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Genocide is a term used to describe planned mass killing; Genocide is the “crime of crimes” because it is the most systematic, designed, and widespread destruction of a people possible. In that sense, it is morally the worst crime against humanity. After lengthy debate over the definition of genocide and ample compromise on how the international community should define it, the United Nations adopted the Genocide Convention on December 9, 1948, and in doing so set genocide in the following manner: In the present Convention, genocide means any of the following acts committed with the intent to destroy, in whole or in part, a national, ethnical, racial, or religious group, as such:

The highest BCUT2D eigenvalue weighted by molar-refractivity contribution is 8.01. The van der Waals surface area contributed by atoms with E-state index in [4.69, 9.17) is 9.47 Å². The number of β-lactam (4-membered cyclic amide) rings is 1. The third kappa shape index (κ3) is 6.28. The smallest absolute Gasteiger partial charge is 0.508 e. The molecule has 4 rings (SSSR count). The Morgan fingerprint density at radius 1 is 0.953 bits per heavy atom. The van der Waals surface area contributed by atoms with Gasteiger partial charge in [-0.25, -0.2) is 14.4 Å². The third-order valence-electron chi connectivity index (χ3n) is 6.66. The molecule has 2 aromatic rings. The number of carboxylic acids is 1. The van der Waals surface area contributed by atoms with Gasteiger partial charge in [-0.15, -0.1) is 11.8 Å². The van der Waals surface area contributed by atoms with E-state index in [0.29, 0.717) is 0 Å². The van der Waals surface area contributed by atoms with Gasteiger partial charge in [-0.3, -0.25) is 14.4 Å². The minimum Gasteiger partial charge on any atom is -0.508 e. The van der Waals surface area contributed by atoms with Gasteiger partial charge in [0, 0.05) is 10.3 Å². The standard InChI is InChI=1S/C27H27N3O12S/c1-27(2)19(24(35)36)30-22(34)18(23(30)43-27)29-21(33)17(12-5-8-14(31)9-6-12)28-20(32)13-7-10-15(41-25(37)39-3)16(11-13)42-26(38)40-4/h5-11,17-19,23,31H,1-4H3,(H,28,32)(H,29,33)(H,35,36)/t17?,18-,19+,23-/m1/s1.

The following acts

  1. Killing members of the group
  2. Causing serious bodily or mental harm to members of the group
  3. Deliberately inflicting on the group conditions of life calculated to bring about its physical destruction in whole or in part
  4. Imposing measures intended to prevent births within the group
  5. Forcibly transferring children of the group to another group

This definition is, at the same time, comprehensive and extremely narrow. As a result, it is not surprising that over the years, many scholars have proposed alternative definitions of genocide.

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